Having dyslexia makes reading, and sometimes other skills, more difficult to acquire, but having dyslexia is not necessarily a barrier to success. In fact, many individuals with dyslexia have not only been successful, they have changed the world. Research has shown that wiring in the brains of people with dyslexia is different, and many believe that this different wiring of the brain causes people with dyslexia to see problems in different ways that can support innovation and success. Whether or not you consider dyslexia a gift, clearly dyslexia is no barrier to success. Here are just a few examples of men and women with dyslexia who have found success in their lives.
Marathon runner Jared Blank was diagnosed with dyslexia when he was five years old. As he moved through school, he learned that, for him, academic success would be a matter of hard work and endurance. When working with tutors he discovered that tasks that took someone else one hour, might take him three. Today, Blank has a career in collegiate athletics and advanced degrees from two universities. Blank runs for IDA’s TeamQuest to help raise awareness about dyslexia.
There’s a good chance that you know who Fred Forsley is, even if you have never heard his name. He is the founder of Shipyard Brewing Company, the biggest craft beer brewer in Maine and a national leader in the industry. Established almost 25 years ago, Forsley’s Shipyard Brewing Company was an early pioneer in the craft brewing movement. Some of Forsley’s other accomplishments include being a successful real estate broker since the age of 19, and an avid runner and sponsor of road races through Shipyard. He is also dyslexic.
Cameron Herold is one of the most sought-after business minds in North America. He has built several million-dollar companies from the ground up, as well as being a mentor to top-rated CEOs in the business world. Throughout his career, Cameron has been instrumental in the successful sale, branding, and integration of a remarkable 500 business locations with three major companies. In 2014, Cameron was the recipient of the Pinnacle Award, which was created to recognize an individual with dyslexia who has publicly acknowledged his dyslexia, made significant achievements in his field of interest, is leading a successful life, and is a role model for others with dyslexia.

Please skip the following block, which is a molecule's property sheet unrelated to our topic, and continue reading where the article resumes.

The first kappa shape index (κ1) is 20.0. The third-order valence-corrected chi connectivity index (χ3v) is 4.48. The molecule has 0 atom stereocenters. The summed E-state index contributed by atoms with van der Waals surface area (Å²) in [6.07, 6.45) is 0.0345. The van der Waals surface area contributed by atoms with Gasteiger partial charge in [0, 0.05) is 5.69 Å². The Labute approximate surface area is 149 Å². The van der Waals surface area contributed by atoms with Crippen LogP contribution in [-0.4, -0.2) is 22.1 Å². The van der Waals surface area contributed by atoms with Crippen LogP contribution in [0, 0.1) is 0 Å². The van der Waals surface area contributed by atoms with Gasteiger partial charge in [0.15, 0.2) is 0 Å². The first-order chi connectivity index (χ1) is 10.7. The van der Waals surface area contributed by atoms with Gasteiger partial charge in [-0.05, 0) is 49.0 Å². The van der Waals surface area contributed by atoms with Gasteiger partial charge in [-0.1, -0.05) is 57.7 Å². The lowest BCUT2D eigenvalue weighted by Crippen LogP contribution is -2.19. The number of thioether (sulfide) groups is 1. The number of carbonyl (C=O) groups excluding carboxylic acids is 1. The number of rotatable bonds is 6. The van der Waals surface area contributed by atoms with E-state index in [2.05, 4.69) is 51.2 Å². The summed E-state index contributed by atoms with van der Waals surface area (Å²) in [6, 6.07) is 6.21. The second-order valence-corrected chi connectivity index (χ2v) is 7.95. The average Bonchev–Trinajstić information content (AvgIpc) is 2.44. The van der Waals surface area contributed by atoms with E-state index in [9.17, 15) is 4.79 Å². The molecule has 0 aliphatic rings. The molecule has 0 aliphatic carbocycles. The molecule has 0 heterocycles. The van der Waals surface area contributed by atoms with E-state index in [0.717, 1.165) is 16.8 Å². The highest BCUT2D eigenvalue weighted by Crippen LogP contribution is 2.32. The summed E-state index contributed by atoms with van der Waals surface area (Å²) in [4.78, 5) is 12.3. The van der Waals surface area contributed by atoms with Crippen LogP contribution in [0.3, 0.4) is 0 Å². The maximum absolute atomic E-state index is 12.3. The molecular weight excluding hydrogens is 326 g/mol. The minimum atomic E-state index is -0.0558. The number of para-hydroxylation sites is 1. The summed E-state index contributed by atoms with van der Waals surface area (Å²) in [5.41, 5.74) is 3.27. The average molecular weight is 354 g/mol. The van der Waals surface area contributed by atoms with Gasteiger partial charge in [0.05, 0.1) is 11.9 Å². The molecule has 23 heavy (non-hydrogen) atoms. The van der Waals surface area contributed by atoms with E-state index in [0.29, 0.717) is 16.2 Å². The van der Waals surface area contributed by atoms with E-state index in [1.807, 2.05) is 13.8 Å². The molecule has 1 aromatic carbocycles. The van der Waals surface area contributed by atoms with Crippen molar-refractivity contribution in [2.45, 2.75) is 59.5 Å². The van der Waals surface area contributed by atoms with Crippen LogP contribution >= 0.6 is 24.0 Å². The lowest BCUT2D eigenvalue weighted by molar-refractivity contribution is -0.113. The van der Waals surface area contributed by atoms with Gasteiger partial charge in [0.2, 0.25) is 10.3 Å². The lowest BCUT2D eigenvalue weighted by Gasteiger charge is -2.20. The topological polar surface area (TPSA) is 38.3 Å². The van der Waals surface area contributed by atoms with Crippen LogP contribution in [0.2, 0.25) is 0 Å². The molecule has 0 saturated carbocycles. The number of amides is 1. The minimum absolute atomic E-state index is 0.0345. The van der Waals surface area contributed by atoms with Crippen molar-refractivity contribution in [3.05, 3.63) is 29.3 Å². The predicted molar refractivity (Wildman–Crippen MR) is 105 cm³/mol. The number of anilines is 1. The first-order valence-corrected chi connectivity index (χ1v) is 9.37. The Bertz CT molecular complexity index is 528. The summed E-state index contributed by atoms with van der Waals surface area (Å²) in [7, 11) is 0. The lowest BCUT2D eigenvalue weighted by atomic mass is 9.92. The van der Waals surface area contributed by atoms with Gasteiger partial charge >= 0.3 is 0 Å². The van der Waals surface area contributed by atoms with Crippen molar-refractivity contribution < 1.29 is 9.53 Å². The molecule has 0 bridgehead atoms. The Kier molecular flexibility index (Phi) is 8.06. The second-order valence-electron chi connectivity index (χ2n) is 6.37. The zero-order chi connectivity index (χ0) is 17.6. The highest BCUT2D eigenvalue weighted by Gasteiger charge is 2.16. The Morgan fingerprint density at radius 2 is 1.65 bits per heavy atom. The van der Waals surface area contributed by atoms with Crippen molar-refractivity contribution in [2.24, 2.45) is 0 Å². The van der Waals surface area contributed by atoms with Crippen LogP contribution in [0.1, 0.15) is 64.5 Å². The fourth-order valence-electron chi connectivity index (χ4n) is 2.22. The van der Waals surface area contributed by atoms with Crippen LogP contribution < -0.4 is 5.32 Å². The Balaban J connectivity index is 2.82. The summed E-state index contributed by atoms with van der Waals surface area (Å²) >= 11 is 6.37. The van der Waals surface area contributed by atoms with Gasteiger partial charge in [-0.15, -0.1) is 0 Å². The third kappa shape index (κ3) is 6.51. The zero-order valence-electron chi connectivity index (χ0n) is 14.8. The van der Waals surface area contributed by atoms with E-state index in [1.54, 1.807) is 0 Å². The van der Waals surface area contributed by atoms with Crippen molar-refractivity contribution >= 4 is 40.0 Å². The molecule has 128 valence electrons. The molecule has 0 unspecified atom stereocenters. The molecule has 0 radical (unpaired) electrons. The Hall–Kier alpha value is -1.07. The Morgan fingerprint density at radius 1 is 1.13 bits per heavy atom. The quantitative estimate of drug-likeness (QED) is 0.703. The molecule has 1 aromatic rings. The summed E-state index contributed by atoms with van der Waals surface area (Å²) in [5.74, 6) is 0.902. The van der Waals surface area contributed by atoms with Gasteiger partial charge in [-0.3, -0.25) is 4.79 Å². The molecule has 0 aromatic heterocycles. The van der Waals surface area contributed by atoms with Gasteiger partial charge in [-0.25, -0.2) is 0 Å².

At only age 13, Lindsay Leavitt knew she wanted to use her “Mitzvah” project to raise awareness around dyslexia. Lindsay, who has dyslexia, launched a campaign to increase dyslexia awareness and also set fundraising goals to raise money for the International Dyslexia Association. She soon exceeded her donations goals.
When Anthony Raneri—lead singer, guitarist, and lyricist for the punk band Bayside—was doing a Facebook Live chat with some of the band’s more than 200,000 followers on the social media site, he could finally, publicly, put a name to what used to undermine his confidence: He told his fans he has dyslexia.
Kendra Thomas would tell herself, “I can’t be a writer, I can’t do this, I can’t do that—I’ll never be a straight-A student.” She didn’t think of herself as an intelligent person. But three published books and one play later, despite her struggles with dyslexia and ADD, Kendra is a successful principal at a school in Texas working on her dissertation and a fourth book.
Do you have a success story you would like to share? IDA would love to hear your story. Contact us at communications@DyslexiaIDA.org